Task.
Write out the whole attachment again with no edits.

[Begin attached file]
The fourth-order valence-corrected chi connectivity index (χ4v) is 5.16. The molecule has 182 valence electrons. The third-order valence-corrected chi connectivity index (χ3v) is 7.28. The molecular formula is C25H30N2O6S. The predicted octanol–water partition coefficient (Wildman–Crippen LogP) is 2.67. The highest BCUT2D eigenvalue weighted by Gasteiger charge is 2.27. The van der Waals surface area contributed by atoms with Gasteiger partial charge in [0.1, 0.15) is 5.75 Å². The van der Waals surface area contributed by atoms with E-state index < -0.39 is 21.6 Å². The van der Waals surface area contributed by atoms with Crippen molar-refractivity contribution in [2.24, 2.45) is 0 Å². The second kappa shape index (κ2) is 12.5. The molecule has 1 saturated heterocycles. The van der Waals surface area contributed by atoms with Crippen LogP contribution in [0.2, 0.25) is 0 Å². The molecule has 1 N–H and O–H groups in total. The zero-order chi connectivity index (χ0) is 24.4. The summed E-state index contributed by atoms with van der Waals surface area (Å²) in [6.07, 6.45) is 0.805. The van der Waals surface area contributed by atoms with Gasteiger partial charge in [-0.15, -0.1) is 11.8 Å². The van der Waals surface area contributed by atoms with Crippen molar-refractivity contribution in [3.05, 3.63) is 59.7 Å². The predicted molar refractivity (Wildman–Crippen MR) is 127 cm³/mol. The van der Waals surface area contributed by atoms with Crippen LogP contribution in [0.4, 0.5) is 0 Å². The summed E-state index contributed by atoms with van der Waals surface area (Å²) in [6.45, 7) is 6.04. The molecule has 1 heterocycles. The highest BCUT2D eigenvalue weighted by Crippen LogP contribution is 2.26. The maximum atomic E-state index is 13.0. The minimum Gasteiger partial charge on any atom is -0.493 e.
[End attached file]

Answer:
The fourth-order valence-corrected chi connectivity index (χ4v) is 5.16. The molecule has 182 valence electrons. The third-order valence-corrected chi connectivity index (χ3v) is 7.28. The molecular formula is C25H30N2O6S. The predicted octanol–water partition coefficient (Wildman–Crippen LogP) is 2.67. The highest BCUT2D eigenvalue weighted by Gasteiger charge is 2.27. The van der Waals surface area contributed by atoms with Gasteiger partial charge in [0.1, 0.15) is 5.75 Å². The van der Waals surface area contributed by atoms with E-state index < -0.39 is 21.6 Å². The van der Waals surface area contributed by atoms with Crippen molar-refractivity contribution in [2.24, 2.45) is 0 Å². The second kappa shape index (κ2) is 12.5. The molecule has 1 saturated heterocycles. The van der Waals surface area contributed by atoms with Crippen LogP contribution in [0.2, 0.25) is 0 Å². The molecule has 1 N–H and O–H groups in total. The zero-order chi connectivity index (χ0) is 24.4. The summed E-state index contributed by atoms with van der Waals surface area (Å²) in [6.07, 6.45) is 0.805. The van der Waals surface area contributed by atoms with Gasteiger partial charge in [-0.15, -0.1) is 11.8 Å². The van der Waals surface area contributed by atoms with Crippen molar-refractivity contribution in [3.05, 3.63) is 59.7 Å². The predicted molar refractivity (Wildman–Crippen MR) is 127 cm³/mol. The van der Waals surface area contributed by atoms with Crippen LogP contribution in [0.4, 0.5) is 0 Å². The summed E-state index contributed by atoms with van der Waals surface area (Å²) in [6.45, 7) is 6.04. The molecule has 1 heterocycles. The highest BCUT2D eigenvalue weighted by Crippen LogP contribution is 2.26. The maximum atomic E-state index is 13.0. The minimum Gasteiger partial charge on any atom is -0.493 e.